either directly via the photovoltaic effect, or indirectly by first converting
the solar energy to hear of chemical energy.
Solar cells are made of silicon, one of the most abundant elements on
Earth. Pure silicon has four outer valence electrons that can form tetrahedral
crystal lattices. Pure silicon is a poor conductor of electricity since none of
the electrons are free to move about.
The electron clouds of the crystalline sheets are stressed by adding
trace amounts of elements that have three or five outer shell electrons that
will enable electrons to move. The nuclei of these elements fit well in the
crystal lattice, but with only three outer shell electrons, there are too few
electrons to balance out, and float in the electron cloud. With five outer
shell electrons, there are too many electrons. The process of adding these
impurities on purpose is called “doping”. When doped with an element with five
electrons, the resulting silicon is called N-type for negative because of the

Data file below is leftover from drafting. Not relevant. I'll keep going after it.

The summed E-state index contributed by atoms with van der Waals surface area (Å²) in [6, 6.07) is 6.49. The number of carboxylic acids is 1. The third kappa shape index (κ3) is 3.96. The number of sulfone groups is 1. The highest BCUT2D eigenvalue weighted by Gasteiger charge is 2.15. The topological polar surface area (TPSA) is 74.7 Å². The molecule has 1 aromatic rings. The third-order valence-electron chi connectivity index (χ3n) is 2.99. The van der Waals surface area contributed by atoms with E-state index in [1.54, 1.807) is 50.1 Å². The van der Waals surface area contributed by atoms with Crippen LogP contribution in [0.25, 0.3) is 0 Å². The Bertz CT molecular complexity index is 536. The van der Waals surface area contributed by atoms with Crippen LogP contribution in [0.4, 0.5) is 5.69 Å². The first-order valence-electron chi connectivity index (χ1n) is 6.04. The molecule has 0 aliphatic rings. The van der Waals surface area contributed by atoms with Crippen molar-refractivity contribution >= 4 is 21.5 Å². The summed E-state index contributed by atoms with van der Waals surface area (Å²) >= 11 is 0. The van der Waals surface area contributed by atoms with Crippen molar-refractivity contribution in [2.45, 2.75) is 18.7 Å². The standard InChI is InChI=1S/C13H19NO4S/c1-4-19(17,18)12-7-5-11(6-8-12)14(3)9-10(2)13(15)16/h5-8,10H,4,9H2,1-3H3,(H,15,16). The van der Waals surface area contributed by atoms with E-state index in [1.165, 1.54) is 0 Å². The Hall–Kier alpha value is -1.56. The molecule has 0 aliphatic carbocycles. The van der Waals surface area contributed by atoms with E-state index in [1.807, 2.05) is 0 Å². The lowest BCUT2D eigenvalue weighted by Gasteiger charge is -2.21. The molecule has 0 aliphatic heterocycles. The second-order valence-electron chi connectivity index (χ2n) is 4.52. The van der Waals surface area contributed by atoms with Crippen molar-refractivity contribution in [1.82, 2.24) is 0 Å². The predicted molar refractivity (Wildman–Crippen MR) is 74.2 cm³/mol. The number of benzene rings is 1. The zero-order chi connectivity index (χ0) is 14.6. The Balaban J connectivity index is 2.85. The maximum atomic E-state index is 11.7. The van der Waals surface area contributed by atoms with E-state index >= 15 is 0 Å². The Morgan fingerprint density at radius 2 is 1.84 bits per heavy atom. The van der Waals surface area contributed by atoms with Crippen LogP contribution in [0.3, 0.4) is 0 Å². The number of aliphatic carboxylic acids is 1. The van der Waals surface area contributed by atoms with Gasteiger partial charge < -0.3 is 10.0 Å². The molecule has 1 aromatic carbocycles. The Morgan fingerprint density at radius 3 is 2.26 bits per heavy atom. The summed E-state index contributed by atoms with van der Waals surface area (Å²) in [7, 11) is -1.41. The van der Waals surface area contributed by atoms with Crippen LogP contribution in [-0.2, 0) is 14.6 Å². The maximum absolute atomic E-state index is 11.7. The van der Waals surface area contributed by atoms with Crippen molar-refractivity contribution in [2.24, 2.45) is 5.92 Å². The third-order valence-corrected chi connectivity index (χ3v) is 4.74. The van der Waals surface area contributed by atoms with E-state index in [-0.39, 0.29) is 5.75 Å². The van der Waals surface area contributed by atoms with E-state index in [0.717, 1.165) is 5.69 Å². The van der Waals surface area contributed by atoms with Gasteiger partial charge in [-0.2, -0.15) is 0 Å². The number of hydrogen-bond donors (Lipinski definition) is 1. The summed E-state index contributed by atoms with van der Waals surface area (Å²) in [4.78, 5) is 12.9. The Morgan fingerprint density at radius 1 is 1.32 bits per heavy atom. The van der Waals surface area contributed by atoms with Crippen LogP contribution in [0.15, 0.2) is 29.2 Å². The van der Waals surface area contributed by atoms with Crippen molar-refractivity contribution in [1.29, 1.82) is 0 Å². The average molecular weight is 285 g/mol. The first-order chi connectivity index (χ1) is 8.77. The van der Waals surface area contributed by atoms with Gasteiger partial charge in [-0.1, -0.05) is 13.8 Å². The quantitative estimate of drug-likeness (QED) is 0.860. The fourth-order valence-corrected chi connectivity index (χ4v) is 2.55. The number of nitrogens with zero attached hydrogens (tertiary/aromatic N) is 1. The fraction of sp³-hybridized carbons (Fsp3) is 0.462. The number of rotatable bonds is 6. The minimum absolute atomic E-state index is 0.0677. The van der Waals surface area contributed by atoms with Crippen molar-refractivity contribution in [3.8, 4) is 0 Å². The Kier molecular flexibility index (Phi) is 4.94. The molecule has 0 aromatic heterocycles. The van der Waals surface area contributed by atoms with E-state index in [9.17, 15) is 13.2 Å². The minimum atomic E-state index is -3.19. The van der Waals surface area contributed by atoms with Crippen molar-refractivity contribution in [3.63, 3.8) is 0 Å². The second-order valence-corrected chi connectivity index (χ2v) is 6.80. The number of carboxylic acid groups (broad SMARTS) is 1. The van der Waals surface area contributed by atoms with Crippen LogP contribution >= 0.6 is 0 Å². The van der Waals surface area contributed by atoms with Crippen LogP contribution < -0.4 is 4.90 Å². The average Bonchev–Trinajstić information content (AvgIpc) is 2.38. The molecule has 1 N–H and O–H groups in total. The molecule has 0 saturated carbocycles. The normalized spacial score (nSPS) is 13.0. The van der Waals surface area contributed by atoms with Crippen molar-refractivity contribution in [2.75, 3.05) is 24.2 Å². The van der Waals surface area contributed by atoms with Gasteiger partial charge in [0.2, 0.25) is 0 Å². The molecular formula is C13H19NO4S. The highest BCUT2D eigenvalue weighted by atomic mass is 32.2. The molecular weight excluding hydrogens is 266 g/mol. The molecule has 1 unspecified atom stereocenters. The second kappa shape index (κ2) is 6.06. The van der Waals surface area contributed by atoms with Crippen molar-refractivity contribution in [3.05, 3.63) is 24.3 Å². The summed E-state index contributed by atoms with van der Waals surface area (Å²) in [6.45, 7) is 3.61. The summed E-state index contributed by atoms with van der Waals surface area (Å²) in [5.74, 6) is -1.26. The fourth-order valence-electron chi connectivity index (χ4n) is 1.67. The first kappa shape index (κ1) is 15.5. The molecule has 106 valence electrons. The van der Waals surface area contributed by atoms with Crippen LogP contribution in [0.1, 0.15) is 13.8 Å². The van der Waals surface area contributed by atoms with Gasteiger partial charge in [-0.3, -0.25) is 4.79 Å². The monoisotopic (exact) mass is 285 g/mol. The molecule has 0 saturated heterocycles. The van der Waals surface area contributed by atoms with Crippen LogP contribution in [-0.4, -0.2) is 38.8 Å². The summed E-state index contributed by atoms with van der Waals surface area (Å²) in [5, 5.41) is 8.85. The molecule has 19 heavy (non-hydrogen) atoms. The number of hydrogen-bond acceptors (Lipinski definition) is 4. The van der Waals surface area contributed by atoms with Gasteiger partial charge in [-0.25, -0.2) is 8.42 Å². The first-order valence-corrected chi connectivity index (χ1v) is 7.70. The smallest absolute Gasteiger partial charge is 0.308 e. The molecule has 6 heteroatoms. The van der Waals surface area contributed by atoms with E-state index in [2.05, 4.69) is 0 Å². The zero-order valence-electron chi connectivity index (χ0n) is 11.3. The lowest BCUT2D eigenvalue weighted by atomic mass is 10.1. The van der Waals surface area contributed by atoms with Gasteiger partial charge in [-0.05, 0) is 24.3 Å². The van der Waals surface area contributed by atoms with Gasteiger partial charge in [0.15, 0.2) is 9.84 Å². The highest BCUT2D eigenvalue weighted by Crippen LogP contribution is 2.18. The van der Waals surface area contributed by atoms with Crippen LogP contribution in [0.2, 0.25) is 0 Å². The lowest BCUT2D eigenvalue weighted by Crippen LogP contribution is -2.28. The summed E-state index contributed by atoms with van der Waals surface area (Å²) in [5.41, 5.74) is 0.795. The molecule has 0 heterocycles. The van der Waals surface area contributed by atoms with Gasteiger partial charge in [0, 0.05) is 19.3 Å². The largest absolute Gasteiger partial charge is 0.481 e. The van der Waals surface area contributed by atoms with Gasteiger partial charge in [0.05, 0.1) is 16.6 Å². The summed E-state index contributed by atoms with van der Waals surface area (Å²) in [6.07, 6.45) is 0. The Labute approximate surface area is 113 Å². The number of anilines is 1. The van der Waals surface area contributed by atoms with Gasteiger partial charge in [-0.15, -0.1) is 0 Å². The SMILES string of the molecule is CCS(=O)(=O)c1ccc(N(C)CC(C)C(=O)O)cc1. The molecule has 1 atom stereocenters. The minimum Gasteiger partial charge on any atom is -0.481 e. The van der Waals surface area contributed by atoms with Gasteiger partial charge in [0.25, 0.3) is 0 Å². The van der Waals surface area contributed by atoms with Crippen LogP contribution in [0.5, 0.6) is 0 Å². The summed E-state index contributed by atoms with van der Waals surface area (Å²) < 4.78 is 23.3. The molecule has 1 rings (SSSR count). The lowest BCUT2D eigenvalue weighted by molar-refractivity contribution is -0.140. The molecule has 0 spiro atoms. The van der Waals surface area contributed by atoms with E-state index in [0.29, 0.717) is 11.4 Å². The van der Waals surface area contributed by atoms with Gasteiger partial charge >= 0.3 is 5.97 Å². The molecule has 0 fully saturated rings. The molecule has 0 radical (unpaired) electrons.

prevalence of free electrons. Likewise, when doped with an element of three
electrons, the silicon is called P-type. The absence of electrons (the holes
define P-type.
The combination of N-type and P-type silicon cause an electrostatic
field to form at the junction. At the junction, electrons from the sides mix
and form a barrier, making it hard for electrons on the N side to cross to the
P side. Eventually equilibrium is reached, and an electric field separates the
sides.
When photons (sunlight) hits a solar cell, it's energy frees
electron-holes pairs. The electric field will send the free electron to the N
side and hole to the P side. This causes further disruption of electrical
neutrality, and if an external current path is provided, electrons will flow
through the path to their original side (the P side) to unite with holes that
the electric field sent there, doing work for us along the way. The electron
flow provides the current, and the cell's electric field causes a voltage. With
both current and voltage, we have power, which is the product of the two.
By wiring solar cells in series, the voltage can be increased; or in
parallel, the current. Solar cells are wired together to make a solar panel,
and solar panels can be joined to create a solar array.

13) What are the dimensions of the solar array? (Metric and other)